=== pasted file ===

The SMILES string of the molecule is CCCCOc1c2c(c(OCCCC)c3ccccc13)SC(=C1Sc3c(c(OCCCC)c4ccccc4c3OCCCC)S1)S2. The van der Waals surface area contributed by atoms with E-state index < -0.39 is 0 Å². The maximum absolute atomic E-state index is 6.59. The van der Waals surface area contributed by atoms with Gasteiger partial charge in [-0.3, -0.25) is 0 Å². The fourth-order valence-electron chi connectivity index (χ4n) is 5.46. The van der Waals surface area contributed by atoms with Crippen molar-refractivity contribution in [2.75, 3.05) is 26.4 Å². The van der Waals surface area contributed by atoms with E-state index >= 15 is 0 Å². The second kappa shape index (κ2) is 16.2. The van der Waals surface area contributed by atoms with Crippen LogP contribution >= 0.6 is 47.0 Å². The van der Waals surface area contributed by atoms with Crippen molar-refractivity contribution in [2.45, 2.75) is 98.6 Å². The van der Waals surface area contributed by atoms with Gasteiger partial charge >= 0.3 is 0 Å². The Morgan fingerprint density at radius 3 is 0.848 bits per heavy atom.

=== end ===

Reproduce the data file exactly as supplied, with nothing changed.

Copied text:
The SMILES string of the molecule is CCCCOc1c2c(c(OCCCC)c3ccccc13)SC(=C1Sc3c(c(OCCCC)c4ccccc4c3OCCCC)S1)S2. The van der Waals surface area contributed by atoms with E-state index < -0.39 is 0 Å². The maximum absolute atomic E-state index is 6.59. The van der Waals surface area contributed by atoms with Gasteiger partial charge in [-0.3, -0.25) is 0 Å². The fourth-order valence-electron chi connectivity index (χ4n) is 5.46. The van der Waals surface area contributed by atoms with Crippen molar-refractivity contribution in [2.75, 3.05) is 26.4 Å². The van der Waals surface area contributed by atoms with E-state index >= 15 is 0 Å². The second kappa shape index (κ2) is 16.2. The van der Waals surface area contributed by atoms with Crippen LogP contribution >= 0.6 is 47.0 Å². The van der Waals surface area contributed by atoms with Crippen molar-refractivity contribution in [2.45, 2.75) is 98.6 Å². The van der Waals surface area contributed by atoms with Gasteiger partial charge >= 0.3 is 0 Å². The Morgan fingerprint density at radius 3 is 0.848 bits per heavy atom.